Driver, Samuel Rolles
DRIVER, SAMUEL ROLLES (1846- ), English divine and Hebrew scholar, was born at Southampton on the 2nd of October 1846. He was educated at Winchester and New College, Oxford, where he had a distinguished career, taking a first class in Literae Humaniores in 1869. He was awarded the Pusey and Ellerton scholarship in 1866, the Kennicott scholarship in 1870 (both Hebrew), and the Houghton Syriac prize in 1872. From 1870 he was a fellow, and from 1875 also a tutor, of New College, and in 1883 succeeded Pusey as regius professor of Hebrew and canon of Christ Church. He was a member of the Old Testament Revision Committee (1876-1884) and examining chaplain to the bishop of Southwell (1884-1904); received the honorary degrees of doctor of literature of Dublin (1892), doctor of divinity of Glasgow (1901), doctor of literature of Cambridge (1905); and was elected a fellow of the British Academy in 1902. Dr Driver devoted his life to the study, both textual and critical, of the Old Testament. Among his numerous works are commentaries on Joel and Amos (1897); Deuteronomy (1902); Daniel (1901); Genesis (1909); the Minor Prophets, Nahum to Malachi (1905); Job (1905); Jeremiah (1906); Leviticus (1894 Hebrew text, 1898 trans. and notes); Samuel (Hebrew text, 1890). Among his more general works are: Treatise on the Use of the Tenses in Hebrew (1892); Isaiah, his Life and Times (1893); Introd. to the Literature of the Old Test. (1897, ed. 1909); Sermons on Subjects connected with the Old Testament (1892); The Parallel Psalter (1904); Heb. and Eng. Lexicon of the O.T. (in collaboration, 1906); Modern Research as illustrating the Bible (1909); articles in the Ency. Brit., Ency. Bibl. and Hastings' Dict. of the Bible.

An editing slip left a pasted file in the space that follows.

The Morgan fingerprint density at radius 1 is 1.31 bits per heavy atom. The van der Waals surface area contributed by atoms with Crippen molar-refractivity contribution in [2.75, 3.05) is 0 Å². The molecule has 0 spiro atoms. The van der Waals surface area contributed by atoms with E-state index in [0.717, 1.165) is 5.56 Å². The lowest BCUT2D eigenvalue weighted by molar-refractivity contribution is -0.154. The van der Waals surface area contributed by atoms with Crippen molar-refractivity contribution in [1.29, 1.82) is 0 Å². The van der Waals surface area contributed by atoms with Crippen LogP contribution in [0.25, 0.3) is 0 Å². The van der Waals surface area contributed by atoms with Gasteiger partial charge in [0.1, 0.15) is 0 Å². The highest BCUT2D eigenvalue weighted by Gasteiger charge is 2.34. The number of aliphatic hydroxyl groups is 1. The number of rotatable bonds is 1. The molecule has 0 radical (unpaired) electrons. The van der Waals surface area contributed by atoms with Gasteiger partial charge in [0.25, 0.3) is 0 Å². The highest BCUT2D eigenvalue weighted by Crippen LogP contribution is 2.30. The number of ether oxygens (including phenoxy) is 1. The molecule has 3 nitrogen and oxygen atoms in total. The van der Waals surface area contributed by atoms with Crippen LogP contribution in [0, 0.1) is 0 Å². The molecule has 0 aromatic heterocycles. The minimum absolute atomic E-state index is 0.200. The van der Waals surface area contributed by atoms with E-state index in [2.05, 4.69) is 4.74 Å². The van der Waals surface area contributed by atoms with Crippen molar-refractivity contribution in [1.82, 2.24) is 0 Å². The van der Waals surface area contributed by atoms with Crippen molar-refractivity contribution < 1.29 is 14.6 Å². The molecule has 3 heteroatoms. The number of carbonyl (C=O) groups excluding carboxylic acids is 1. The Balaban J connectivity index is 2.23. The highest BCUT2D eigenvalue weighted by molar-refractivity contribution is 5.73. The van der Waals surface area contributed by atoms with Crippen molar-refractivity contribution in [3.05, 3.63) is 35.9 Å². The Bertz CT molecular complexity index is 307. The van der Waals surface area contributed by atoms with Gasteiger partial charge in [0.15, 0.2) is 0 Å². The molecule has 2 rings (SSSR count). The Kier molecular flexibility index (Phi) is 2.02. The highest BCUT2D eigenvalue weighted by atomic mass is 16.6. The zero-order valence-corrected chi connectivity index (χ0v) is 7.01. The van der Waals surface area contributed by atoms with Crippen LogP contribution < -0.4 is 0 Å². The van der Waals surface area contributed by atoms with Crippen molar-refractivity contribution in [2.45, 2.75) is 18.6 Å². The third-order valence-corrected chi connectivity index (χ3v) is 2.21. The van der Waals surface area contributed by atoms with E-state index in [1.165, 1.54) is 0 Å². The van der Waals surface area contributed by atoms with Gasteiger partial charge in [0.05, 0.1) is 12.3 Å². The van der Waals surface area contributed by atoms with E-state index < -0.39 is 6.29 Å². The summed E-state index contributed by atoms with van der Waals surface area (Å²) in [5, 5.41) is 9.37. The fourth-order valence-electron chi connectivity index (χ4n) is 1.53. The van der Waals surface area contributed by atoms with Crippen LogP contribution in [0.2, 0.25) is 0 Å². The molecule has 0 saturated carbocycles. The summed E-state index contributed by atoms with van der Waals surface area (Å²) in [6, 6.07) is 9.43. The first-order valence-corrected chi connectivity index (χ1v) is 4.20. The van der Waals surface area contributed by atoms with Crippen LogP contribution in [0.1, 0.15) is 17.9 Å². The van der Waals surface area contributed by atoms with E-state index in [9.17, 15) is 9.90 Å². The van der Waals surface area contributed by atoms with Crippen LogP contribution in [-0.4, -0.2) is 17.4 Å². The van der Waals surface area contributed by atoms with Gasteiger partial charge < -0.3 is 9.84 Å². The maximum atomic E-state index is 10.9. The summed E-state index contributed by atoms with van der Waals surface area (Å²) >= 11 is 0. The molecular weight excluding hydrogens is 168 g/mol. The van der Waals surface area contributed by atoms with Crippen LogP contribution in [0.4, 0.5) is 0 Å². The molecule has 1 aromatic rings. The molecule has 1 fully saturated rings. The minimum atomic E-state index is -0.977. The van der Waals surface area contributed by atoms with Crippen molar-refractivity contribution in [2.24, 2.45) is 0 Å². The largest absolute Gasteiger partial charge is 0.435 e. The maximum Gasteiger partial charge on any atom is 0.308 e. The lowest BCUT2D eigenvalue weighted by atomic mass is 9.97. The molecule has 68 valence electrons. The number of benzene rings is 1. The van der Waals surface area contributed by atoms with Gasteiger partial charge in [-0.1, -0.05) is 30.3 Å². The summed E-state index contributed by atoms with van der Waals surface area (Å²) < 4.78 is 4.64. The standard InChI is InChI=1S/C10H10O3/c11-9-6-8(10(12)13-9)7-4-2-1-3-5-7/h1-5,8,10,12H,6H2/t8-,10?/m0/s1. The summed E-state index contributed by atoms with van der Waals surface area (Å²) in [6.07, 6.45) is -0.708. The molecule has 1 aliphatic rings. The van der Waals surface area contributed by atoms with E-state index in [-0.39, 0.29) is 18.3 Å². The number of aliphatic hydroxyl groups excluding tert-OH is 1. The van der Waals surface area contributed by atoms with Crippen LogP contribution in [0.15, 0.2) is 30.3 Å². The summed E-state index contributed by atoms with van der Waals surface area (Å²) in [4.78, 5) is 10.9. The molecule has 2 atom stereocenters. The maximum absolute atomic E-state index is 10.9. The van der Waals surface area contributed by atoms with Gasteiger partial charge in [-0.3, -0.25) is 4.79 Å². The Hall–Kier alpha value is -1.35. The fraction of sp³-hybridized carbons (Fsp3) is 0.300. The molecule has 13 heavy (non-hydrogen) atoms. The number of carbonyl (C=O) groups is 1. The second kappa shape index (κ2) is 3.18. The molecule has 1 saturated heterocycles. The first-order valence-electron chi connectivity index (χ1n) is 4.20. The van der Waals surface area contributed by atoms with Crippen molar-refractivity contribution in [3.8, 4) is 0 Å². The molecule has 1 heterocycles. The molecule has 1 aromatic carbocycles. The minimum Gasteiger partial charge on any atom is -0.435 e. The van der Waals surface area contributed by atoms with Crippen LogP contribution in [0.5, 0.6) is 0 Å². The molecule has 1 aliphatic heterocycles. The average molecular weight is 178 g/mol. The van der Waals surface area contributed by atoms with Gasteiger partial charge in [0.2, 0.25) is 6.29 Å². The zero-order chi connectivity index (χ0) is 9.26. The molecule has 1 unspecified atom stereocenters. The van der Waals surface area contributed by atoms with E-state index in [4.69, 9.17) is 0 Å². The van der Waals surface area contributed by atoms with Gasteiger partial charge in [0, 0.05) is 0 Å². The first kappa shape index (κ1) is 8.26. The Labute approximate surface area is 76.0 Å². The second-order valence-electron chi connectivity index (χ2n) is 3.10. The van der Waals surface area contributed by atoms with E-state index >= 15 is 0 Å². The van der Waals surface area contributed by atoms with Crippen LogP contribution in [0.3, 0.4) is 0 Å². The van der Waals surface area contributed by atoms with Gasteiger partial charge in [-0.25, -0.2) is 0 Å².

Note - this article incorporates content from Encyclopaedia Britannica, Eleventh Edition, (1910-1911)